What a sobering experience to wake up in Honolulu on Dec. 7, 2011. There was something different about this morning. You could feel it in the air.
Seventy years ago at 0740 hrs on that “day of infamy,” the first wave of Japanese aircraft deployed consisting of 183 aircraft. Their first target was Wheeler Field where today SDDC’s 599th Trans Bde is headquartered. Wheeler Field came under attack at 0748 hrs. By 0755 hrs bombers and fighters attacked the airfields at Ford Island, Kaneohe, Bellows, Ewa, and Hickam, immobilizing American air response.
Within 15 minutes Sailors and civilians who were busy enjoying a Sunday morning breakfast were shocked by the sound of dozens of Japanese aircraft that were soon pounding Pearl Harbor. Within minutes of the first attack wave, America’s battleships Arizona, Utah, California, Oklahoma, West Virginia and Nevada were essentially sunk, and the Maryland, Tennessee and Pennsylvania were damaged by bombs.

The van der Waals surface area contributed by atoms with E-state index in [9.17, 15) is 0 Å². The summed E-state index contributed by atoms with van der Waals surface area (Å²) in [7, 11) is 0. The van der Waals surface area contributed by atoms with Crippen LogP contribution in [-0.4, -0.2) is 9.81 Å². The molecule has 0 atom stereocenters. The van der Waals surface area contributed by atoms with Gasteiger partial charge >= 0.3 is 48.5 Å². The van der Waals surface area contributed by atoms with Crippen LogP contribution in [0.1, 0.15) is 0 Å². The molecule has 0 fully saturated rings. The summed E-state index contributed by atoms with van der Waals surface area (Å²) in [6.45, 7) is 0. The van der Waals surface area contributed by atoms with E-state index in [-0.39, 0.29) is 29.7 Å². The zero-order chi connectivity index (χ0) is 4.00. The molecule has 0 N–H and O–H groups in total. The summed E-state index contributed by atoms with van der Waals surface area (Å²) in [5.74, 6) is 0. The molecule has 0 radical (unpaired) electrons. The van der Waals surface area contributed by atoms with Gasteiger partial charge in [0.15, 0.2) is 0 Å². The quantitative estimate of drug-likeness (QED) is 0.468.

The pounding continued as the second wave with 167 aircraft began 55 minutes after the first. By 1000 hrs, the second wave of attack planes began to return to their aircraft carriers, and by noon all but 29 of the 350 aircraft had returned.
When it was all over, 2,390 Americans had been killed and another 1,368 were wounded. America had been knocked down, but not knocked out. We would get up off the mat and the country would go to war. Of the 66 Japanese ships assigned to “Hawaii Operation,” only one of those ships survived World War II. It was the destroyer USHIO, which surrendered at Yokosuka Naval base in 1945.
What makes America great is not only our response following the attack when we waged war, but also following the war when we waged peace. Today, seventy years later our one-time enemy Japan is now one of our greatest friends.
One Mind, One Heart, One Purpose.